The Offering is the final installment in The Pledge series about an ancient evil queen who has achieved immortality through her ability to move from body to body. That queen, Sabara, had her attempt partly thwarted when she was forced to transfer herself to Charlaina, who apparently is able to resist the ancient queen's ability to destroy her own existence. The two queens now co-exist within Charlaina's body.

The novel opens with a prologue that tells readers what has happened to Niko and Xander's peace mission to Astonia's Queen Elena. Xander is a prisoner of the Queen as a result of the betrayal by Niko who appears to be in league with Astonia's Queen Elena.

Back in Ludania, Queen Charlaina continues with her reforms and reunification of the country. The work camps have been abolished, those sentenced to the Scablands reintegrated, and communication re-established across the country between Charletown and the southernmost city, 11South.

For Charlie, the struggle between her and Sabara is ongoing, as they are "two queens trapped in the same body".For now Charlie is winning the battle with Sabara relegated to the back of her mind.

One day four messengers from Astonia arrive bearing a paper box containing a gruesome gift hidden amongst layers of purple flowers. Both Zafir and Eden are distraught over the loss of their brother and leader respectively. Eden strikes out at the messengers, killing one before she is prevented from further action by Zafir and hauled off to be ministered to by Charlie's younger sister, Angelina.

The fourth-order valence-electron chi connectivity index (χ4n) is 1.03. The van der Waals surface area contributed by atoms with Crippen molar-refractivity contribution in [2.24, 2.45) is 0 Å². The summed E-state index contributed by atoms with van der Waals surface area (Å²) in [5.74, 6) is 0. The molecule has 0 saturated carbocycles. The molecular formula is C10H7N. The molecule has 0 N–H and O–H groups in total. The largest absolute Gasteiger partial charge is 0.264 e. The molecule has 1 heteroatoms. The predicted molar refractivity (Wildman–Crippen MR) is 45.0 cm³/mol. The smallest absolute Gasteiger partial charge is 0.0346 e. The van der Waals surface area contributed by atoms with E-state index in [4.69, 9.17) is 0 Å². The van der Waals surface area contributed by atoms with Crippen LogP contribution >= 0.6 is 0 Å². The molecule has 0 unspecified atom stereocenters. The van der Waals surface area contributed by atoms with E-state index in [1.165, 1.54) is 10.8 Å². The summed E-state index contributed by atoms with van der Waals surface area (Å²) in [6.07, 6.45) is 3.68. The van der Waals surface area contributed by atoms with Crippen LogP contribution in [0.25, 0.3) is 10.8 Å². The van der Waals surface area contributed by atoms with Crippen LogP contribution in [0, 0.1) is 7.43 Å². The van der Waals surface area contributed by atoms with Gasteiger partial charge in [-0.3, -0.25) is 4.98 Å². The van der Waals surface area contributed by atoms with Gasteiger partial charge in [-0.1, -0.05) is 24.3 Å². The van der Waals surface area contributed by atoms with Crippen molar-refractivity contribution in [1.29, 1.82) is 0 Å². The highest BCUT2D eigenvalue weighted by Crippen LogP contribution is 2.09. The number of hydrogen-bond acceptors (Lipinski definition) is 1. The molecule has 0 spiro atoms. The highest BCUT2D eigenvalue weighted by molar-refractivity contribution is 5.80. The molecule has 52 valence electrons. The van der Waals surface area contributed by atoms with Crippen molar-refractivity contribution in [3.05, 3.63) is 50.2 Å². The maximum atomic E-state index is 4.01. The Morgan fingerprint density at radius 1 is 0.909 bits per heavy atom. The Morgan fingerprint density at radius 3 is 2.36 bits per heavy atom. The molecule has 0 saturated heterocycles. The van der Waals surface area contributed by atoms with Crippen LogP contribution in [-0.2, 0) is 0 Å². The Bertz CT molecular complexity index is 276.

Charlie returns to the hall pondering Queen Elena's motivation for sending her such a gruesome package. Upon closer inspection of the box, Charlie finds a letter from Queen Elena in the false bottom making her an offer she can't refuse. That offer is eventually revealed after Charlaina heads to Astonia with Eden as her bodyguard and accompanied by Brooklyn, head of the army. Charlaina hopes that Elena has a means to banish Sabara's Essence forever, to cure her of the evil ancient queen's insidious presence. But destroying Sabara will prove more difficult than Charlie ever imagined, as the threat to herself and Ludania grows more terrible by the minute.